Information management in professional organisations: Alternative approaches to the application of information systems in professional organisations

Boonstra, Albert (1995) Information management in professional organisations: Alternative approaches to the application of information systems in professional organisations. PhD thesis, University of Glasgow.

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Abstract

This research aims to examine the influence of the use of information technology on professional organisations and to identify which policies could be followed by the management of such organisations to apply information systems. Traditional approaches to information technology assume that organisations operate as 'machine bureaucracies' - a top down management style, standardisation of work processes and a high level of interdependency amongst departments. Such assumptions are not relevant to professional organisations. In these organisations professionals perform and control the primary process of the organisation in close interaction with their clients and with a high level of autonomy. With the rise of computers and information technology, such organisations are confronted with the question of how to apply this technology, since conventional models may not be appropriate. The strategy used to accomplish the research objectives was the case study methodology, complemented by a literature study. Two hospitals were chosen as case sites, since hospitals are generally perceived as typical examples of professional organisations which make intensive use of information technology. Interviews and conversations with personnel, observations and hospital documents were the main sources for the case studies. This research indicates that four general strategies can be followed which are captured in a model which is developed throughout this study namely the Professional - Heteronomy model. First, information technology can be utilised by making the support activities more efficient, e.g. by using computers for administration and other office activities, without affecting the professionals directly with such technology [this may imply that professionals develop and use their own information systems relatively autonomously]. Second, information technology can be used for the direct support of professional activities. In this case, the primary goal is to motivate professionals and to help them to improve their work and their level of professionalisation. A third direction might be to use this technology with the objective of substituting professionals by computers, thus reducing the number of professionals needed. Cutting costs or improving services are management motives for introducing such a policy. The fourth direction is to use information technology for management support. This can be practised by deriving management information from data gathered from the primary process. The management may obtain the information to manage and to control the organisation in a more direct and tight way through these systems. A major conclusion is that the states of computing management model (Kraemer et al., 1989) is a useful framework to categorise the state of computing in professional organisations, as well as being a tool to model changes of these states. The study proposes some adaptations to this model in order to make it more refined: in the adapted version the model can reflect several states at the same time. This will be a more realistic representation of computing in many cases. This study also observed in both case study sites what we term multiformity in computing: in other words, various actors influenced decision making with respect to information systems in apparently contrasting ways. The study proposes that a more conscious management of 'multiform computing' may be a more realistic alternative to the uniform approaches which are common.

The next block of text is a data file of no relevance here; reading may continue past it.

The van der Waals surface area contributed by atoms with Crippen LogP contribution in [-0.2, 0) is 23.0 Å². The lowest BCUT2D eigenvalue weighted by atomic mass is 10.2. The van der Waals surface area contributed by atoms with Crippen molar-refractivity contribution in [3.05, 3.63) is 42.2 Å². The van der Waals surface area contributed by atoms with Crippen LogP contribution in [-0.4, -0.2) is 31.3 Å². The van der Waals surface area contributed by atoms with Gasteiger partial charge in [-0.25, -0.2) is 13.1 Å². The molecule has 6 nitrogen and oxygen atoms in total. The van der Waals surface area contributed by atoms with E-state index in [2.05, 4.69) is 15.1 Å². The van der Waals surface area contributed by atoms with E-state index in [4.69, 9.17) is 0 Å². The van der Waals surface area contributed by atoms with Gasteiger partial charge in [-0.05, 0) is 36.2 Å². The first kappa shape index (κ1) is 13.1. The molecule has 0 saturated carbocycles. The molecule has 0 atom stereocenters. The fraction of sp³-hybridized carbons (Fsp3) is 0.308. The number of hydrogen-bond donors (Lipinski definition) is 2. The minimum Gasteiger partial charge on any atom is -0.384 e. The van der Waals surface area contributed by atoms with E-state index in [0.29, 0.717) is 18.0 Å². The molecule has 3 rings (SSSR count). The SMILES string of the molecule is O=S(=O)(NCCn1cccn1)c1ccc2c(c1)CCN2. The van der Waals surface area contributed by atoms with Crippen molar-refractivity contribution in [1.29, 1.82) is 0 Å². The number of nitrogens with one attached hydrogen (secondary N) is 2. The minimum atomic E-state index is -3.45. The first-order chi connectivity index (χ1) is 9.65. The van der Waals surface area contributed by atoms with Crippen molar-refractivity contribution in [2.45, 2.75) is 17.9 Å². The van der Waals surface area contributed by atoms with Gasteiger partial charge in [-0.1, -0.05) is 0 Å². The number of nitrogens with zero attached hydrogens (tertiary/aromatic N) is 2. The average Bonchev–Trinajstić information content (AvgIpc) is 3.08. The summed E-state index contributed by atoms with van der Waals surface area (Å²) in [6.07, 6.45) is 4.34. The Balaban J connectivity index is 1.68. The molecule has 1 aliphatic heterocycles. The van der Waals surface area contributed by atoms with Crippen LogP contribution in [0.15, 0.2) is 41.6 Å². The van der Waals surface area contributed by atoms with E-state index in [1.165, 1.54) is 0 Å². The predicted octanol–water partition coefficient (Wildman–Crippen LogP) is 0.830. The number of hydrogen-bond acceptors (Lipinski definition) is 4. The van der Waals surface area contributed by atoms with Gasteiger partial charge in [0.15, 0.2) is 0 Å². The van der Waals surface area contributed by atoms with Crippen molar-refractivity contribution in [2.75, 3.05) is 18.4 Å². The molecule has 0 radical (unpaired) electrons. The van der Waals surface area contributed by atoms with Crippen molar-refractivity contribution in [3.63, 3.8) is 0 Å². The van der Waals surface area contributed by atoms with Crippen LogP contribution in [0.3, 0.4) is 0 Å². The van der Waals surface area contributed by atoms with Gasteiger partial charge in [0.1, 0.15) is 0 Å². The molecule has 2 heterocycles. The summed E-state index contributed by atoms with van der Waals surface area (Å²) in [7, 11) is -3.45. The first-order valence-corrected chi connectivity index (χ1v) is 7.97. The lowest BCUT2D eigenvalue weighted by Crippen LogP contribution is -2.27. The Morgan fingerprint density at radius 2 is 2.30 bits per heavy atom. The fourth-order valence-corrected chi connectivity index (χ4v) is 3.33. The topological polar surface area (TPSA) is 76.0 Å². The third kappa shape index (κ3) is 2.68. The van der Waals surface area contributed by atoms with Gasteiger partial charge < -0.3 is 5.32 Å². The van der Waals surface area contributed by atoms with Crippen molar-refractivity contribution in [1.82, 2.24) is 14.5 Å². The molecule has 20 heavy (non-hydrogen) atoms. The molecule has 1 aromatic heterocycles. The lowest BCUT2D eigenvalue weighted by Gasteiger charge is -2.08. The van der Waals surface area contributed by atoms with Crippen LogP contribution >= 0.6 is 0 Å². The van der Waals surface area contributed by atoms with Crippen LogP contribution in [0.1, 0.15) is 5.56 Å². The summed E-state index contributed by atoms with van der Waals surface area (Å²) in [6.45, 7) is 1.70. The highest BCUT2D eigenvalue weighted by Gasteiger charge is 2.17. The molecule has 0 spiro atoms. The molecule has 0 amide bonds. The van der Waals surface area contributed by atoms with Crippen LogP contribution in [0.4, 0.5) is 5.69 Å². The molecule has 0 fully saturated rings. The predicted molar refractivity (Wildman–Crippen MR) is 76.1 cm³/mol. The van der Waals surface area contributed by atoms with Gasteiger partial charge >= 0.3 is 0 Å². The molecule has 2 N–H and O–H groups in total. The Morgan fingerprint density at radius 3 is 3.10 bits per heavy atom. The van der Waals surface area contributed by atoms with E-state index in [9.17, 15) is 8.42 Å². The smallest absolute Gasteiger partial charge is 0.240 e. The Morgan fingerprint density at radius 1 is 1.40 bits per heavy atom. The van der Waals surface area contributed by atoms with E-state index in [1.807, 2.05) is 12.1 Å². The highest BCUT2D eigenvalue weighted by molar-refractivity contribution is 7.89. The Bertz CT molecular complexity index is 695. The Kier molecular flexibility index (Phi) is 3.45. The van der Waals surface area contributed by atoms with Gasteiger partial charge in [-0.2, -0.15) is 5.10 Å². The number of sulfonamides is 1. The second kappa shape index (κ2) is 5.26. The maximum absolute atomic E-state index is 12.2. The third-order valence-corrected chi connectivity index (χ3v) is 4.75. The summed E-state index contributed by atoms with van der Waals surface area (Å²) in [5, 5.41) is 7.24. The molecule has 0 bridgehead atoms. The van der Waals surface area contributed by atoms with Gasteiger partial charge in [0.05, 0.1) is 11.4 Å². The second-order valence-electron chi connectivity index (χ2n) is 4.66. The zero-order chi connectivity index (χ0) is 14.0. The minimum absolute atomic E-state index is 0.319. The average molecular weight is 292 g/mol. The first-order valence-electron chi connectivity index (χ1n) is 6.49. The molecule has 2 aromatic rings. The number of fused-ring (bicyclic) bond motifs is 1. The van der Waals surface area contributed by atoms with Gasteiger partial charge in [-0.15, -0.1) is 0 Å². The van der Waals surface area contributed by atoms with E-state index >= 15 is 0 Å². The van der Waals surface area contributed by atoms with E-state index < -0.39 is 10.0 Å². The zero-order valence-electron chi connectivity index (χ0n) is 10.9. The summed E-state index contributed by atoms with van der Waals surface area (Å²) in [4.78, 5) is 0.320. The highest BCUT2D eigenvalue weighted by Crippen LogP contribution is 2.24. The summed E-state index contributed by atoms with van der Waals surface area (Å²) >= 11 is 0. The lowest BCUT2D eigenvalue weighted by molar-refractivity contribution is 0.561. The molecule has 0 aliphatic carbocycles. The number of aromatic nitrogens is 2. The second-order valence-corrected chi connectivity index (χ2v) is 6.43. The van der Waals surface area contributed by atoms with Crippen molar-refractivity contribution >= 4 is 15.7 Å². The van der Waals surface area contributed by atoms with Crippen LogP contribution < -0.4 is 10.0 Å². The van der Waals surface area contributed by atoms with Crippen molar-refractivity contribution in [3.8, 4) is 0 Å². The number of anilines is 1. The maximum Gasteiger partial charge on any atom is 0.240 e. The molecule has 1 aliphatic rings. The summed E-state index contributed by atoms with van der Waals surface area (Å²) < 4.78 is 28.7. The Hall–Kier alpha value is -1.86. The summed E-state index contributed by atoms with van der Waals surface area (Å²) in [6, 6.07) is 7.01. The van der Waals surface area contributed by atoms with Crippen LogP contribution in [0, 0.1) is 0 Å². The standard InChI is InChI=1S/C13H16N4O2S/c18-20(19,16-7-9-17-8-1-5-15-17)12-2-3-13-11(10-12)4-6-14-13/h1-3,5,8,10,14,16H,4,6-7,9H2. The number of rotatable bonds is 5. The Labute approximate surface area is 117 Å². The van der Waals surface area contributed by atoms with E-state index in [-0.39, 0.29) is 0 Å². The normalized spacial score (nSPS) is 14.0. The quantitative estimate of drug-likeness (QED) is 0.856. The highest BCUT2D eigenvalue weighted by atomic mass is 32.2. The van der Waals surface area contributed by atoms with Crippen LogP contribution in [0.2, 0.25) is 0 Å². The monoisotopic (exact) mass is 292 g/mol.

Item Type: Thesis (PhD)
Qualification Level: Doctoral
Additional Information: Adviser: David Boddy
Keywords: Management, Information technology
Date of Award: 1995
Depositing User: Enlighten Team
Unique ID: glathesis:1995-71684
Copyright: Copyright of this thesis is held by the author.
Date Deposited: 17 May 2019 09:31
Last Modified: 17 May 2019 09:31
URI: http://theses.gla.ac.uk/id/eprint/71684

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